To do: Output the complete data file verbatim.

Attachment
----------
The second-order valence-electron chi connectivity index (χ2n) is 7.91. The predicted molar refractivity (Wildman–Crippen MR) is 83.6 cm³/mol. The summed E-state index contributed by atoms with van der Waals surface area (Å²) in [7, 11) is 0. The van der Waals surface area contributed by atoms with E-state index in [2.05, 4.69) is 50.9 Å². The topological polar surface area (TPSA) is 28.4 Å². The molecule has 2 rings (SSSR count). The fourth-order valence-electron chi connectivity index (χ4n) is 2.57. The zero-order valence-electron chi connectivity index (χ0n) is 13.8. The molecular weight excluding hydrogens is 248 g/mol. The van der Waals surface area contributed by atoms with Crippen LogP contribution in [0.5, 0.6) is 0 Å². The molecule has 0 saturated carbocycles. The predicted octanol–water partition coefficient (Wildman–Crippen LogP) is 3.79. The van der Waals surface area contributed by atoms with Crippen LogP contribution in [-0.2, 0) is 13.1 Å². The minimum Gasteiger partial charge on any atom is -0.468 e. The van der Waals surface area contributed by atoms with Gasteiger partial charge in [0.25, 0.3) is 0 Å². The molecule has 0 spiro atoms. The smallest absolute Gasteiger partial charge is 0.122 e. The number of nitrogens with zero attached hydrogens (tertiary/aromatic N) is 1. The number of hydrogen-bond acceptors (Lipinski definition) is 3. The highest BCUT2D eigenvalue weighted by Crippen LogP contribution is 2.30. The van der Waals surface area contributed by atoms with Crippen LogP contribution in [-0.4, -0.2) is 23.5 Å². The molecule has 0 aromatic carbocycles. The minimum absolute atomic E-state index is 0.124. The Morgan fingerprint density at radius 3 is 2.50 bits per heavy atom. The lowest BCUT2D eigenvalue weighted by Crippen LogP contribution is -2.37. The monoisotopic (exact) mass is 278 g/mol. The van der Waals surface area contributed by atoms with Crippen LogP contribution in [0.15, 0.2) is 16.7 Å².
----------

The second-order valence-electron chi connectivity index (χ2n) is 7.91. The predicted molar refractivity (Wildman–Crippen MR) is 83.6 cm³/mol. The summed E-state index contributed by atoms with van der Waals surface area (Å²) in [7, 11) is 0. The van der Waals surface area contributed by atoms with E-state index in [2.05, 4.69) is 50.9 Å². The topological polar surface area (TPSA) is 28.4 Å². The molecule has 2 rings (SSSR count). The fourth-order valence-electron chi connectivity index (χ4n) is 2.57. The zero-order valence-electron chi connectivity index (χ0n) is 13.8. The molecular weight excluding hydrogens is 248 g/mol. The van der Waals surface area contributed by atoms with Crippen LogP contribution in [0.5, 0.6) is 0 Å². The molecule has 0 saturated carbocycles. The predicted octanol–water partition coefficient (Wildman–Crippen LogP) is 3.79. The van der Waals surface area contributed by atoms with Crippen LogP contribution in [-0.2, 0) is 13.1 Å². The minimum Gasteiger partial charge on any atom is -0.468 e. The van der Waals surface area contributed by atoms with Gasteiger partial charge in [0.25, 0.3) is 0 Å². The molecule has 0 spiro atoms. The smallest absolute Gasteiger partial charge is 0.122 e. The number of nitrogens with zero attached hydrogens (tertiary/aromatic N) is 1. The number of hydrogen-bond acceptors (Lipinski definition) is 3. The highest BCUT2D eigenvalue weighted by Crippen LogP contribution is 2.30. The van der Waals surface area contributed by atoms with Crippen LogP contribution in [-0.4, -0.2) is 23.5 Å². The molecule has 0 aromatic carbocycles. The minimum absolute atomic E-state index is 0.124. The Morgan fingerprint density at radius 3 is 2.50 bits per heavy atom. The lowest BCUT2D eigenvalue weighted by Crippen LogP contribution is -2.37. The monoisotopic (exact) mass is 278 g/mol. The van der Waals surface area contributed by atoms with Crippen LogP contribution in [0.15, 0.2) is 16.7 Å².